MIAMI, Nov. 17, 2022 /PRNewswire/ — The Museum of Contemporary Art, North Miami (MOCA) is proud to announce its Fall 2022 and Miami Art Week programming: Didier William: Nou Kite Tout Sa Dèyè, Leah Gordon Kanaval, and Chire “VantaBlack” Regans: To What Lengths. The exhibitions will be celebrated during Miami Art Week with a public opening reception on Dec. 1, as well as additional programming.
“We are pleased to showcase these impactful and timely exhibitions during Miami Art Week, when the eyes of the global art world are focused on our community,” said Chana Sheldon, Executive Director of MOCA. “Each of these artists aligns with the museum’s mission to offer fresh perspectives, which challenge established narratives and connect diverse audiences to underexplored artists and ideas.”
Didier William: Nou Kite Tout Sa Dèyè (now on view through April 16, 2023) is the largest solo presentation of Didier William’s career. Translated as “We’ve Left That All Behind,” the show presents an in-depth look at the Haitian-born, North Miami-raised artist’s career and memory among the very neighborhood where he once grew up.
Curated by Erica Moiah James, Ph.D., the exhibition features over forty works spanning multiple mediums and including some of William’s newest paintings. Complementing the painted work and speaking to the close relationship of painting and printmaking in William’s practice, are new drawings and artist books. The show also includes William’s first monumental sculpture: a 12-ft.-tall wooden body emblematic of a religious column present in Haitian worship rituals.
In a blend of personal reflections, biographical anecdotes, and art historical moments, some of the works in the show re-contextualize historical iconographies and ideas, stripping them of their “known” truths and transforming each into something entirely new. By doing so, William playfully and unapologetically reclaims autonomy over a fragmented record of history, engaging his personal connection to the complexity of immigrant narratives and queer identity to create opportunity for investigation and redemption.
In conjunction with the exhibition, the museum will partner with ten-time Emmy award-winning producer and director Marlon Johnson to produce a documentary highlighting the artist and will partner with a vast network of scholars to present a series of public programs. The museum will also publish an accompanying exhibition catalogue.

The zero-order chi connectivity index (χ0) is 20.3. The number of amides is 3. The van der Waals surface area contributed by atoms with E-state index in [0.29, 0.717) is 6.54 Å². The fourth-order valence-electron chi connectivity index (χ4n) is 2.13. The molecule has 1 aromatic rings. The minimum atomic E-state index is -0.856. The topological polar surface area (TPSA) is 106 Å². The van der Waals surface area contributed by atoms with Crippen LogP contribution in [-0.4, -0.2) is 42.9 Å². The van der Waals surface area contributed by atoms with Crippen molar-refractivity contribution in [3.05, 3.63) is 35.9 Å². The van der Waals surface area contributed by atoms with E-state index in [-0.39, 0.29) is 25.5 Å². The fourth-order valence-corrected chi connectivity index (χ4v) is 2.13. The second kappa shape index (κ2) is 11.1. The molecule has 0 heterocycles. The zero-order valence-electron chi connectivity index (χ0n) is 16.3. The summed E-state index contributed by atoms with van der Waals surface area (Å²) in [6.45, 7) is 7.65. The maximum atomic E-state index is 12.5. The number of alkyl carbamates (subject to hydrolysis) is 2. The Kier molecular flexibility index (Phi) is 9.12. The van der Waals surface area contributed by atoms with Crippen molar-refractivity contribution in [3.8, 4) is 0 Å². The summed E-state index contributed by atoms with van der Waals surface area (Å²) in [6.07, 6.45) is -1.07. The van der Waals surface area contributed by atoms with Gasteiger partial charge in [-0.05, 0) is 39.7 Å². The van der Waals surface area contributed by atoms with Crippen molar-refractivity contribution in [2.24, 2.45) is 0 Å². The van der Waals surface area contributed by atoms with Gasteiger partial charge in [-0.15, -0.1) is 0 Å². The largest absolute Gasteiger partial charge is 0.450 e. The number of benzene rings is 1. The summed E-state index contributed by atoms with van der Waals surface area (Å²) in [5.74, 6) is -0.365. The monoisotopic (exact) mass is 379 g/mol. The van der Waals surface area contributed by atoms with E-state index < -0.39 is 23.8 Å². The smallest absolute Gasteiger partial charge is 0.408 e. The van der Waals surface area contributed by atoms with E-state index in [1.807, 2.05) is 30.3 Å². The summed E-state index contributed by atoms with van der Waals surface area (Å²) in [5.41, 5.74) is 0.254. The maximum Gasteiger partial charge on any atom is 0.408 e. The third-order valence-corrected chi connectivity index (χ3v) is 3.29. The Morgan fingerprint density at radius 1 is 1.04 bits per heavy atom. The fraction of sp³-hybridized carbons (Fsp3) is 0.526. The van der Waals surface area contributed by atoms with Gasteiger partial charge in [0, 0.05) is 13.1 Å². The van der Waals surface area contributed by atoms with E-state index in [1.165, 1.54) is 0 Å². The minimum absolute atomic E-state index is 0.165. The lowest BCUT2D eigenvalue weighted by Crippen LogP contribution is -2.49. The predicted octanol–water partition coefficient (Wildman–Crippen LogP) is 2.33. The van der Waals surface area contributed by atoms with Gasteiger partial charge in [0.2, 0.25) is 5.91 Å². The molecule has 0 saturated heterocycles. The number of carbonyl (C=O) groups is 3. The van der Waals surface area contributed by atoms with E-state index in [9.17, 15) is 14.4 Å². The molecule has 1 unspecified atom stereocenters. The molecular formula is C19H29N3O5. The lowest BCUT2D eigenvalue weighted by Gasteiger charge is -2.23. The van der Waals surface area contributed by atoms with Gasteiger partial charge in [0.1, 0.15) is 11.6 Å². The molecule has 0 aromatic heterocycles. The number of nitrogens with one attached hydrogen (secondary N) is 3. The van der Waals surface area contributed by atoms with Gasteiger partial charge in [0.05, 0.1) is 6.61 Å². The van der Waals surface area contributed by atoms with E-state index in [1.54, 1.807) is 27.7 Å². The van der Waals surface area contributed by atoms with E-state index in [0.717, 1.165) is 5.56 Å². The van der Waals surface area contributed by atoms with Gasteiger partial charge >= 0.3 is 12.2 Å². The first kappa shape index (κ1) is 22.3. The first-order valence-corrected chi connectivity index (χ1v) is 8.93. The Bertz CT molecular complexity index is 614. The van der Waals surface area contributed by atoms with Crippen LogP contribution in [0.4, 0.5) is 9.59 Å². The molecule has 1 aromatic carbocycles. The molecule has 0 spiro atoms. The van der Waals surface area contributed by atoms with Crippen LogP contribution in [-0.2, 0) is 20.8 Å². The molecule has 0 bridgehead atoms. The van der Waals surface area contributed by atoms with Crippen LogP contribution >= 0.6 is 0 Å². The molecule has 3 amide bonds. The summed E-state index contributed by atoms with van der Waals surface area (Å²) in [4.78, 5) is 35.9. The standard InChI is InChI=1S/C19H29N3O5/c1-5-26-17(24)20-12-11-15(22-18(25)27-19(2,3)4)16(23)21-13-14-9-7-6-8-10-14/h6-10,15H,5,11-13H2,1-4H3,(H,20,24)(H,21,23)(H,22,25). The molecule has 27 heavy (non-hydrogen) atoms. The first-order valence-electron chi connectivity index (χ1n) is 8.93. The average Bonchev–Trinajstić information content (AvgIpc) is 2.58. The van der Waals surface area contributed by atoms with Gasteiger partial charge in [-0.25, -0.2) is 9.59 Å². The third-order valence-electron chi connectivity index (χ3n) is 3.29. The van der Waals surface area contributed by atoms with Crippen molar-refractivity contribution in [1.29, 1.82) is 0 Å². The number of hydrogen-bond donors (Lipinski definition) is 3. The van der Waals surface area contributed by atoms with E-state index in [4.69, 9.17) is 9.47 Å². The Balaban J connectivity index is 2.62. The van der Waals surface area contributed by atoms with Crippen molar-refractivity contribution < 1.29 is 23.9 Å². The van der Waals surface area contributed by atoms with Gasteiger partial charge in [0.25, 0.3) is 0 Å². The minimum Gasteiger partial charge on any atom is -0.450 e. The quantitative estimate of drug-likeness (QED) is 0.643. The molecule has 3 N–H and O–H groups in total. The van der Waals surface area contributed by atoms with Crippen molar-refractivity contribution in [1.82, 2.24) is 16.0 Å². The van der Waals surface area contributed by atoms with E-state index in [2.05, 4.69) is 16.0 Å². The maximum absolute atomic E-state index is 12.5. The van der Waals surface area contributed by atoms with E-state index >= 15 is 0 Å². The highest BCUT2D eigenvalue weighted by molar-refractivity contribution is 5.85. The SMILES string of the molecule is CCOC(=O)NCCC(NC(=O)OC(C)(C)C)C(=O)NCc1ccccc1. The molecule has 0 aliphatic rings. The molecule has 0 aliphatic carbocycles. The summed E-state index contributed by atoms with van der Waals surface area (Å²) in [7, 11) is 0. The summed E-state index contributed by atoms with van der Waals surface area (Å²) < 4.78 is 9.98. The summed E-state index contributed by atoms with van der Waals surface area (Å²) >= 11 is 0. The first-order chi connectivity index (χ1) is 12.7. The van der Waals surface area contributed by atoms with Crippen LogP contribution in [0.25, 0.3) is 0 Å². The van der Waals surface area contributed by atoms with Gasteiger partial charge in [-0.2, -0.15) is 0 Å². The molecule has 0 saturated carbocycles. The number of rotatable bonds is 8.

Also, on view now through April 16, 2023 is Kanaval, a survey by photographer, filmmaker, curator, and writer Leah Gordon that documents twenty years of Carnival in Haiti. Curated by MOCA Curator Adeze Wilford, the exhibition consists of a series of black-and-white photographs taken on a mechanical medium format camera.
The images are contextualized by a series of oral histories relayed by various troupe leaders, who also oversee the design of the costume and generate the narratives surrounding Carnival. Their stories reflect the wealth of invention, fable, and self-generated mythology prevalent in much of Haitian culture. The photographs will be accompanied by a new feature-length documentary on the Carnival providing a kinetic counterpoint to the portraits.
“I’m excited to bring Kanaval to MOCA,” said Adeze Wilford, MOCA Curator. “For decades Leah has documented and helped to platform a people’s history of Haiti through her photographs. This exhibition brings that practice further through her new film that provides an incredible perspective to an intergenerational conversation about tradition that is ever evolving.”
Also on view is VantaBlack’s To What Lengths, which is open to the public on MOCA Plaza through Jan. 20, 2023. Selected in MOCA’s 2022 Open Call to artists for its “Art on the Plaza” series, To What Lengths showcases a key component of VantaBlack’s artistic practice by reflecting on legacy building and preservation as foundational to Black culture and other diasporic peoples. The South Florida-based artist will explore how ideas about legacy are woven into everyday actions by activating five palm trees on the MOCA Plaza with large-scale braids, adorned with beads, metal, and artificial sunflowers and gardenias. The braids of each tree will follow stylings representative of the women in VantaBlack’s family.
MOCA will celebrate the exhibitions with a Miami Art Week reception on Thursday, Dec. 1 to include a VIP reception (invitation only) from 6–8 p.m., and open to the public from 8–10 p.m. The museum will also hold an Artist and Curator-led Exhibition Tour on Saturday, Dec. 3 at 11 a.m. The museum will also offer extended hours throughout the week. In MOCA’s continued efforts to include diverse voices and perspectives, the exhibitions will be accompanied by a robust series of educational and public programming.
The museum’s extended hours for Miami Art Week:
General admission is $10 for adults; $5 for seniors, students and visitors with disabilities; and free for MOCA Members, City of North Miami residents and children under 12.
SOURCE Museum of Contemporary Art, North Miami (MOCA)